دانلود مقاله ISI انگلیسی شماره 24350
عنوان فارسی مقاله

رویکرد متعامد تقسیم اپراتور دیفرانسیل هارمونیک برای حل مدل یانگ در خطر بیمه عمر

کد مقاله سال انتشار مقاله انگلیسی ترجمه فارسی تعداد کلمات
24350 2012 7 صفحه PDF سفارش دهید محاسبه نشده
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عنوان انگلیسی
An operator splitting harmonic differential quadrature approach to solve Young’s model for life insurance risk
منبع

Publisher : Elsevier - Science Direct (الزویر - ساینس دایرکت)

Journal : Insurance: Mathematics and Economics, Volume 51, Issue 2, September 2012, Pages 442–448

کلمات کلیدی
’ - مدل یانگ - بیمه عمر - دیفرانسیل هارمونیک متعامد
پیش نمایش مقاله
پیش نمایش مقاله  رویکرد متعامد تقسیم اپراتور دیفرانسیل هارمونیک برای حل مدل یانگ در خطر بیمه عمر

چکیده انگلیسی

This paper is concerned with the numerical approximation of a mathematical model for life insurance risk that has been presented quite recently by Young, 2007 and Young, 2008. In particular, such a model, which consists of a system of several non-linear partial differential equations, is solved using a new numerical method that combines an operator splitting procedure with the differential quadrature (DQ) finite difference scheme. This approach allows one to reduce the partial differential problems to systems of linear equations of very small dimension, so that pricing portfolios of many life insurances becomes a relatively easily task. Numerical experiments are presented showing that the method proposed is very accurate and fast. In addition, the limit behavior of portfolios of life insurances as the number of contracts tends to infinity is investigated. This analysis reveals that the prices of portfolios comprising more than five thousand policies can be accurately approximated by solving a linear partial differential equation derived in Young, 2007 and Young, 2008.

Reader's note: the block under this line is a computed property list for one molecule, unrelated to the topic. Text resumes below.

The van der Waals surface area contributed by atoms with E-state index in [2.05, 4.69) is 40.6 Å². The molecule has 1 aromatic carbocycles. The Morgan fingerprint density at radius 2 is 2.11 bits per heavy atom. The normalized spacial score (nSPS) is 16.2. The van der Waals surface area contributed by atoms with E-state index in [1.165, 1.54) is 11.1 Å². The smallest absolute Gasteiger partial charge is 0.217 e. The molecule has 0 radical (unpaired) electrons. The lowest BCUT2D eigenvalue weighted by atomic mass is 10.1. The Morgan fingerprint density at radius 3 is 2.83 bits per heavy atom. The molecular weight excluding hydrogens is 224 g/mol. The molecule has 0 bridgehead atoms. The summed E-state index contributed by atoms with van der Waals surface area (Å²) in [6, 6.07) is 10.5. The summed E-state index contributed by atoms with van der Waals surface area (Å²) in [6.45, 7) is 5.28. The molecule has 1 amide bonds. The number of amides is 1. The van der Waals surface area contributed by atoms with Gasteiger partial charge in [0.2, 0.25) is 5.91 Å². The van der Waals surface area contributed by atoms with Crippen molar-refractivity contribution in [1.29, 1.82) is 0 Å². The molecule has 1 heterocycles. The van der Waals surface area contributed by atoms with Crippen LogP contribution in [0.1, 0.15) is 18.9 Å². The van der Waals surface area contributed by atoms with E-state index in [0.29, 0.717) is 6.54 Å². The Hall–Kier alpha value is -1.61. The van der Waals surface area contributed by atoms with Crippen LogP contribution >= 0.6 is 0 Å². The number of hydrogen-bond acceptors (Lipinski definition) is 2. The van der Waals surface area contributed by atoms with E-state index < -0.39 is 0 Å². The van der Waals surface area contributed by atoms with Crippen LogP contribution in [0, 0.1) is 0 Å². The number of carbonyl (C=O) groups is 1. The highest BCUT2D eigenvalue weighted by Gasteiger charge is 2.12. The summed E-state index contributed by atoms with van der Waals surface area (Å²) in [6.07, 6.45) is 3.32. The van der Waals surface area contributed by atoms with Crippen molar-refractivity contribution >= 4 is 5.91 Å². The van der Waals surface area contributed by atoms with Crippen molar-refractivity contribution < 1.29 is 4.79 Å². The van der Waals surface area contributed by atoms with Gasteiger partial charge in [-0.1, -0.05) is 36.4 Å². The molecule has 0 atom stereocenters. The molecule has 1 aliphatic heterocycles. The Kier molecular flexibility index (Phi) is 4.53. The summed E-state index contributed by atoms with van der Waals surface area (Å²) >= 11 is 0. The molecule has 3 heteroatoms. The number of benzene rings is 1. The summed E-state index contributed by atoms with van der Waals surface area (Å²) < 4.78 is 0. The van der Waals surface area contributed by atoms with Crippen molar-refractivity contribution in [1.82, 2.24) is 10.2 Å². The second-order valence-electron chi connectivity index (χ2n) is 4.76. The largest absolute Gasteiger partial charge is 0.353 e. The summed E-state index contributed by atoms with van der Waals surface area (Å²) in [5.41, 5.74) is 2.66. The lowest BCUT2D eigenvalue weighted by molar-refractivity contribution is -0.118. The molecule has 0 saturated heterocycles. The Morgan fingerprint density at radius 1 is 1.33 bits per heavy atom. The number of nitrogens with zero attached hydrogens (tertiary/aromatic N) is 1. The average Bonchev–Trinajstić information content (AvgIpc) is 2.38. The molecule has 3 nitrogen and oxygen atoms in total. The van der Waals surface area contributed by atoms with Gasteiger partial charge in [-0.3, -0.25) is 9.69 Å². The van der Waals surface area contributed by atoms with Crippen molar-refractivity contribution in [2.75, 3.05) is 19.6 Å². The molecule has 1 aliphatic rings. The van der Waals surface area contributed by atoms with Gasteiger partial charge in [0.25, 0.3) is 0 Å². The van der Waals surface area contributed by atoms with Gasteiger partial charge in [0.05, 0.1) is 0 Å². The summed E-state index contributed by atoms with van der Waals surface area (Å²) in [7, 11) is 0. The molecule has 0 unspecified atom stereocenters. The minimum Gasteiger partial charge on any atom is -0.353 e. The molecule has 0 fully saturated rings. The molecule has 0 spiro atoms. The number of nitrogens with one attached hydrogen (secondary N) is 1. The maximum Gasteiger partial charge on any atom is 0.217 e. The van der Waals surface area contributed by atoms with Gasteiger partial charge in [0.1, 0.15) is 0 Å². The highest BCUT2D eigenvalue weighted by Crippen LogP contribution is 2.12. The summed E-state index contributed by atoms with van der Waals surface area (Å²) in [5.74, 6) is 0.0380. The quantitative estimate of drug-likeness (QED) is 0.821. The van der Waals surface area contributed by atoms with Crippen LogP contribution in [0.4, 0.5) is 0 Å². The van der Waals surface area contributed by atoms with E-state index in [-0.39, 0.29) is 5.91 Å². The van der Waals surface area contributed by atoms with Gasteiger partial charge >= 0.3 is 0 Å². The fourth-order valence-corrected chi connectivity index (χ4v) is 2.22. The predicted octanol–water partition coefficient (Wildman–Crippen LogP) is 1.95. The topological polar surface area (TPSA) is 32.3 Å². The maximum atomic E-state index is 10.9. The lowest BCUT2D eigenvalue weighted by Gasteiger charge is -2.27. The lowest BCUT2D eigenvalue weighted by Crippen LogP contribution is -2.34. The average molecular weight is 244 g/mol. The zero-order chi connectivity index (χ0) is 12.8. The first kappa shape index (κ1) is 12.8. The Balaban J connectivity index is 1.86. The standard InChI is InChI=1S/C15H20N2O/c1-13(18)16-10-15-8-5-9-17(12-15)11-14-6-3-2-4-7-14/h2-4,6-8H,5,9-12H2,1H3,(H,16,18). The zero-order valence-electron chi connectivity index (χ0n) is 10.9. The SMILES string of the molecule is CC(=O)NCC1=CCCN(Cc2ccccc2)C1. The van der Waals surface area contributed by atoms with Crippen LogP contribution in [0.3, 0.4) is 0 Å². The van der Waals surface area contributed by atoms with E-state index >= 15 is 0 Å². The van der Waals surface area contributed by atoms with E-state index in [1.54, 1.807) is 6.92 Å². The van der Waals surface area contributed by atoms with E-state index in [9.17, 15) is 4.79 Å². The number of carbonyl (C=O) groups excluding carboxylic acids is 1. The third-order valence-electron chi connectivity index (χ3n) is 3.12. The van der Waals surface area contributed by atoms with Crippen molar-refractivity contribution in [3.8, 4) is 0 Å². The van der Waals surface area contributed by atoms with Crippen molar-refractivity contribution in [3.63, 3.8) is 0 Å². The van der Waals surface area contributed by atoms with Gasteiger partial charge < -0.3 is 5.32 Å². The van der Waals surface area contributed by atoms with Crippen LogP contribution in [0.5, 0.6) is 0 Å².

مقدمه انگلیسی